However, an order of detention was passed against the detenu on May 19, 2021. The order of detention stated that the detenu is a ‘whitecollar offender’ under Section 2(x) of the Telangana Act of 1986 whose offence of cheating gullible job aspirants has been causing “large scale fear and panic among the gullible unemployed job aspirants/youth and thus he has been acting in a manner prejudicial to the maintenance of public order apart from disturbing the peace, tranquillity and social harmony in the society”. These alleged offences were noted as the grounds for his detention, in addition to the apprehension that “he may violate the bail conditions and there is an imminent possibility of his committing similar offences, which would be detrimental to public order unless he is prevented from doing so by an appropriate order of detention.” The High Court dismissed the writ petition filed by the detenue.

Disapproving of the high court judgment and quashing the detention order, the Supreme Court held that the order of detention suffered from a non-application of mind.

Besides, the Court observed that the order of detention was passed nearly seven months after the registration of the first FIR and about five months after the registration of the second FIR.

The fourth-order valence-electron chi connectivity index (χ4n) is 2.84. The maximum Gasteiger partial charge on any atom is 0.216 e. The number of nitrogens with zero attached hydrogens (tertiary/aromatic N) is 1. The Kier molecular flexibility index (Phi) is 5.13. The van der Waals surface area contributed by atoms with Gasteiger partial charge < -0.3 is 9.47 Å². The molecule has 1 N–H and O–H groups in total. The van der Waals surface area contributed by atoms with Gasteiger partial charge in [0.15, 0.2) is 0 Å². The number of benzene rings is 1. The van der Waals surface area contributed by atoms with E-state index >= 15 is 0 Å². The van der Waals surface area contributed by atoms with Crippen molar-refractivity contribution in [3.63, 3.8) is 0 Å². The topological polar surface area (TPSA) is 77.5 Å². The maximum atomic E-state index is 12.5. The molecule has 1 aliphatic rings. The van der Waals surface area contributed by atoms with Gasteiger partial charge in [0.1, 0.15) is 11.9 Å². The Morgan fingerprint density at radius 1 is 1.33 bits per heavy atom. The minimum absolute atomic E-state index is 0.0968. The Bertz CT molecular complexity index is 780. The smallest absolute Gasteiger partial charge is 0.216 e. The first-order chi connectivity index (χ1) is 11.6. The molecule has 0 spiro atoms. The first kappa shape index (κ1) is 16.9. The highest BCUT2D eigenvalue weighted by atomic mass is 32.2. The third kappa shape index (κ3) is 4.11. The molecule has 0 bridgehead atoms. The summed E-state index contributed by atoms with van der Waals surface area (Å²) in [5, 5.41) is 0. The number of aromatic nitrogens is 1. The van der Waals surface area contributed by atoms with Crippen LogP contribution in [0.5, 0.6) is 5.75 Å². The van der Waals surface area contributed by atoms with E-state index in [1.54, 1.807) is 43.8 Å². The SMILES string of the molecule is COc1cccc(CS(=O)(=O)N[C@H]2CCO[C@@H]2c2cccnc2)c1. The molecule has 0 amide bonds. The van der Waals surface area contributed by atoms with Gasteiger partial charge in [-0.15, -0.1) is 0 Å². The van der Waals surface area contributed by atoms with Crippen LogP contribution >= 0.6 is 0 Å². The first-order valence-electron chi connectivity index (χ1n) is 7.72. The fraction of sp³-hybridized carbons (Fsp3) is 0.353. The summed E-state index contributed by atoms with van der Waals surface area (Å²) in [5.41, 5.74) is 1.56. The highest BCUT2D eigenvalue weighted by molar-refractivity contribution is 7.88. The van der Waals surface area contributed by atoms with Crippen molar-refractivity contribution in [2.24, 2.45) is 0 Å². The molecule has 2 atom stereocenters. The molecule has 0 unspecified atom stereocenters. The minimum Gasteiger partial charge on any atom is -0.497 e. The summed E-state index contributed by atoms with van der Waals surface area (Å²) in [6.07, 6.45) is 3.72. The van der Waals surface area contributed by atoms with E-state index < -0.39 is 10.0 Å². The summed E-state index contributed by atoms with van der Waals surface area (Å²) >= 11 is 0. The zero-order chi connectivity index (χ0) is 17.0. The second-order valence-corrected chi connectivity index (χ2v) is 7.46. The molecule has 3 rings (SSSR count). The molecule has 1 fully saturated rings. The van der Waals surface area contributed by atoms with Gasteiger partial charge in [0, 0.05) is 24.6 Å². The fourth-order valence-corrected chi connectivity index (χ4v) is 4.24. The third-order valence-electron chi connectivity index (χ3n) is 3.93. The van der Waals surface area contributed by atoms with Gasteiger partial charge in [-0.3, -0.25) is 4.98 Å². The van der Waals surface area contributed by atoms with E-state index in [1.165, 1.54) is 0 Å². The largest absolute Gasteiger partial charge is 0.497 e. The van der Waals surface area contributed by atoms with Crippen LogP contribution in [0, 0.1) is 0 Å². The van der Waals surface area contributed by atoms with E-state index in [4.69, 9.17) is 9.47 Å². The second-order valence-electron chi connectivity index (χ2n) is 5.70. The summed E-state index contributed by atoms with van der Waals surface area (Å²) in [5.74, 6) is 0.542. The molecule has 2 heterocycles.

“The order of detention is evidently based on stale material and demonstrates non-application of mind on the part of the detaining authority to the fact that the conditions which were imposed on the detenu, while granting bail, were duly fulfilled and there was no incidence of a further violation. In the counter affidavit which was filed before the High Court, the detaining authority expressed only an apprehension that the acts on the basis of which the FIRs were registered were likely to be repeated in the future, thereby giving rise to an apprehension of a breach of public order. The High Court has failed to probe the existence of a live and proximate link between the past cases and the need to detain the detenu after seven months of registration of the first FIR and nearly five months of securing bail”, the Supreme Court held.

It also held that mere apprehension of a breach of law and order is not sufficient to meet the standard of adversely affecting the “maintenance of public order”.

“In this case, the apprehension of a disturbance to public order owing to a crime that was reported over seven months prior to the detention order has no basis in fact. The apprehension of an adverse impact to public order is a mere surmise of the detaining authority, especially when there have been no reports of unrest since the detenu was released on bail on 8 January 2021 and detained with effect from 26 June 2021”, the Court said.

The court also took exception to the lackadaisical approach of the government before it. It said that despite notice having been served on the respondents, no counter affidavit had been filed. The court decided to decline the request for an adjournment for filing a counter-affidavit since a detailed and comprehensive counter-affidavit that was filed before the High Court was already on its record. However, the court rebuked the government and said, “The liberty of the citizen cannot be left to the lethargy of and the delays on the part of the state”.

Click here to view the Supreme Court’s judgment.